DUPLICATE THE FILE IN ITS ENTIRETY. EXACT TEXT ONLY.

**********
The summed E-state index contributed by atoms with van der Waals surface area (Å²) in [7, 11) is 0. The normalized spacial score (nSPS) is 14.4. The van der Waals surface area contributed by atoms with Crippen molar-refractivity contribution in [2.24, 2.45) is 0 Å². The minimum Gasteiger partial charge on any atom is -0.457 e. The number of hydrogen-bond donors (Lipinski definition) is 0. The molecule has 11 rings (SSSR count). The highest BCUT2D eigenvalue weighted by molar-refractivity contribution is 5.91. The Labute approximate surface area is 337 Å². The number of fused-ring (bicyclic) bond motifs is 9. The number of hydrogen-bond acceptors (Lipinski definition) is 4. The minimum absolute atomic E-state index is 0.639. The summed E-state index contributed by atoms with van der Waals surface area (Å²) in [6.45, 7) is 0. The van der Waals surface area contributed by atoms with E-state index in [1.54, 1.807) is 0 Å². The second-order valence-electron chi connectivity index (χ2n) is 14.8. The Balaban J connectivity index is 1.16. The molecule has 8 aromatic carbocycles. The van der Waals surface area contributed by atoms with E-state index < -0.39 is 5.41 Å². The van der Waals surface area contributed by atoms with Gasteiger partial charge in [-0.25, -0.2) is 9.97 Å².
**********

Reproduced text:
The summed E-state index contributed by atoms with van der Waals surface area (Å²) in [7, 11) is 0. The normalized spacial score (nSPS) is 14.4. The van der Waals surface area contributed by atoms with Crippen molar-refractivity contribution in [2.24, 2.45) is 0 Å². The minimum Gasteiger partial charge on any atom is -0.457 e. The number of hydrogen-bond donors (Lipinski definition) is 0. The molecule has 11 rings (SSSR count). The highest BCUT2D eigenvalue weighted by molar-refractivity contribution is 5.91. The Labute approximate surface area is 337 Å². The number of fused-ring (bicyclic) bond motifs is 9. The number of hydrogen-bond acceptors (Lipinski definition) is 4. The minimum absolute atomic E-state index is 0.639. The summed E-state index contributed by atoms with van der Waals surface area (Å²) in [6.45, 7) is 0. The van der Waals surface area contributed by atoms with E-state index in [1.54, 1.807) is 0 Å². The second-order valence-electron chi connectivity index (χ2n) is 14.8. The Balaban J connectivity index is 1.16. The molecule has 8 aromatic carbocycles. The van der Waals surface area contributed by atoms with E-state index < -0.39 is 5.41 Å². The van der Waals surface area contributed by atoms with Gasteiger partial charge in [-0.25, -0.2) is 9.97 Å².